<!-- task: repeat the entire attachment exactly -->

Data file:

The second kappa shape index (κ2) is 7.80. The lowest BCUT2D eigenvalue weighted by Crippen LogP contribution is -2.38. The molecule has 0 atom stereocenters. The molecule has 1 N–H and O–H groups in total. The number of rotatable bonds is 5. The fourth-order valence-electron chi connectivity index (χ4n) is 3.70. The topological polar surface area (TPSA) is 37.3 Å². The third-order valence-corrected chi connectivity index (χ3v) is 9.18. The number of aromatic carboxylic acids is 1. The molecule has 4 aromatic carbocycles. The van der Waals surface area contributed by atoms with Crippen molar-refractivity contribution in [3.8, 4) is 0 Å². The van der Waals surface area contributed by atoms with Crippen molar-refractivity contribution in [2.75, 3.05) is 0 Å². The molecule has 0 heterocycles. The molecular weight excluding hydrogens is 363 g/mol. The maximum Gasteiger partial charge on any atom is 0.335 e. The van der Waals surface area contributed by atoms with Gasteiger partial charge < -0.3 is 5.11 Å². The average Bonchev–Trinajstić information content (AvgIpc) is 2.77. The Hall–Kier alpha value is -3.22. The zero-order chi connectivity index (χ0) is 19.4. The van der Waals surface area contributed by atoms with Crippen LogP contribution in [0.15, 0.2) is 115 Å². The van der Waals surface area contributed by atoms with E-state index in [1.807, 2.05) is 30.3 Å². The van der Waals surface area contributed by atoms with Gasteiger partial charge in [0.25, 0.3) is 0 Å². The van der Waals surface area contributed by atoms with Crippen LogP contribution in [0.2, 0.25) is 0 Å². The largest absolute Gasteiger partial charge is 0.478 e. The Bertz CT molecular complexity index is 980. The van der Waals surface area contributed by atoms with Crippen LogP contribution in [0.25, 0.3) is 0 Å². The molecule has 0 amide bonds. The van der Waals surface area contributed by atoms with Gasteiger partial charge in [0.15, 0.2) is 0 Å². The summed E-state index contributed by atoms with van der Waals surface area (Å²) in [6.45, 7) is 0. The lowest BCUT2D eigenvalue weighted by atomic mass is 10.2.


The second kappa shape index (κ2) is 7.80. The lowest BCUT2D eigenvalue weighted by Crippen LogP contribution is -2.38. The molecule has 0 atom stereocenters. The molecule has 1 N–H and O–H groups in total. The number of rotatable bonds is 5. The fourth-order valence-electron chi connectivity index (χ4n) is 3.70. The topological polar surface area (TPSA) is 37.3 Å². The third-order valence-corrected chi connectivity index (χ3v) is 9.18. The number of aromatic carboxylic acids is 1. The molecule has 4 aromatic carbocycles. The van der Waals surface area contributed by atoms with Crippen molar-refractivity contribution in [3.8, 4) is 0 Å². The van der Waals surface area contributed by atoms with Crippen molar-refractivity contribution in [2.75, 3.05) is 0 Å². The molecule has 0 heterocycles. The molecular weight excluding hydrogens is 363 g/mol. The maximum Gasteiger partial charge on any atom is 0.335 e. The van der Waals surface area contributed by atoms with Gasteiger partial charge < -0.3 is 5.11 Å². The average Bonchev–Trinajstić information content (AvgIpc) is 2.77. The Hall–Kier alpha value is -3.22. The zero-order chi connectivity index (χ0) is 19.4. The van der Waals surface area contributed by atoms with Crippen LogP contribution in [0.15, 0.2) is 115 Å². The van der Waals surface area contributed by atoms with E-state index in [1.807, 2.05) is 30.3 Å². The van der Waals surface area contributed by atoms with Gasteiger partial charge in [0.25, 0.3) is 0 Å². The van der Waals surface area contributed by atoms with Crippen LogP contribution in [0.2, 0.25) is 0 Å². The largest absolute Gasteiger partial charge is 0.478 e. The Bertz CT molecular complexity index is 980. The van der Waals surface area contributed by atoms with Crippen LogP contribution in [0.25, 0.3) is 0 Å². The molecule has 0 amide bonds. The van der Waals surface area contributed by atoms with Gasteiger partial charge in [0.15, 0.2) is 0 Å². The summed E-state index contributed by atoms with van der Waals surface area (Å²) in [6.45, 7) is 0. The lowest BCUT2D eigenvalue weighted by atomic mass is 10.2.